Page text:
Tom Rob Smith
In his first book since wrapping up the Child 44 trilogy, Smith proves his skill again in this entirely different -but equally engrossing- novel.
Daniel stayed in London when his parents retired to Sweden, the land of his mother’s childhood. He put off visiting until his father Chris called him, telling Daniel his mother Tilde had been committed to a mental hospital. Before Daniel can board a plane to Sweden, his mother shows up with a battered satchel full of evidence and her side of the story, desperate to have Daniel believer.
And oh what a story it is! Hakan, the neighbor of Daniel’s parents is a powerful man in the small Swedish town. Tilde comes to believe that he is harassing his adopted daughter, Mia. Hakan befriends Chris while attempting to make Tilde look like a mentally unsound stranger. Woven into the tale are elements of folklore: trolls, elk, deep cold lakes, and dark foreboding woods. Tilde knows her husband believes her to be insane, but has explanations for everything.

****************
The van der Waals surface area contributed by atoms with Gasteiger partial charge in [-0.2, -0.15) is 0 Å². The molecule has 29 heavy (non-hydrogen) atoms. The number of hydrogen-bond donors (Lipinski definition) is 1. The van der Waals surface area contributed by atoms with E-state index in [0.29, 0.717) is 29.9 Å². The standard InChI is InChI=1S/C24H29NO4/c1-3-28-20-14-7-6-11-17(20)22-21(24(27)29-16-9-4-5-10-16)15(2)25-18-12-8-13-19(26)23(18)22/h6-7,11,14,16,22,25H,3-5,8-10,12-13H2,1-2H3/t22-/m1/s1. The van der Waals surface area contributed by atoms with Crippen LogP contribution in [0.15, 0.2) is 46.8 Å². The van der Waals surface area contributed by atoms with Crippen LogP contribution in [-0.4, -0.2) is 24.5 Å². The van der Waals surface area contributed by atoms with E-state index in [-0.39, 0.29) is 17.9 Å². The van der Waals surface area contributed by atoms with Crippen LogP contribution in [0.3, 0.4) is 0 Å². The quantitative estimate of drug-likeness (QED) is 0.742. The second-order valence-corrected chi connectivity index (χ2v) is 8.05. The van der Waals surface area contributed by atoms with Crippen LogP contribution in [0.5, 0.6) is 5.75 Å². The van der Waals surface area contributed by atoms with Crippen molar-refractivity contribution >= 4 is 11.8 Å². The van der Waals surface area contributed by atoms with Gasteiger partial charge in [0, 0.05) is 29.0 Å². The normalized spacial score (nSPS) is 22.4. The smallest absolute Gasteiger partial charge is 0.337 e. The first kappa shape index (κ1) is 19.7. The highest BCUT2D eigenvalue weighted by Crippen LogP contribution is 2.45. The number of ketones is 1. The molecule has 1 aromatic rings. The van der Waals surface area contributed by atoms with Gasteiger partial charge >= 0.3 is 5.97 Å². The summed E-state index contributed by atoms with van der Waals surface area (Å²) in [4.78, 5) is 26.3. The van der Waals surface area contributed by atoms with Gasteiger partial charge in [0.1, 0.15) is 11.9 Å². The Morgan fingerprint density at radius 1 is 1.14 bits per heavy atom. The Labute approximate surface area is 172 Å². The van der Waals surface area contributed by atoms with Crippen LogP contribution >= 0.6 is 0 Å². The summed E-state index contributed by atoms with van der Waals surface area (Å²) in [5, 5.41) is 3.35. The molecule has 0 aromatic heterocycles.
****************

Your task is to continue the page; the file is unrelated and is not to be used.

Who should Daniel believe: his mother or his father? Tilde’s story is just realistic enough to be true – but it’s also just twisted enough to be the dark imaginings of a troubled mind.
Daniel makes a surprising choice, but the story doesn’t end there. He eventually travels to Sweden, hoping to discover the truth for himself- and finds out there is yet another version of the story.
I read The Farm in two days, because once I started it, I couldn’t put it down. The most engrossing part of the book was Tilde’s story as she told it to Daniel. I kept going back and forth in my mind between “yes this seems plausible, I can totally see how this woman was a victim of conspiracy” and “this is totally paranoid and she is clearly imagining things.” But Smith makes you read to the very last pages of the book to find out which story is true.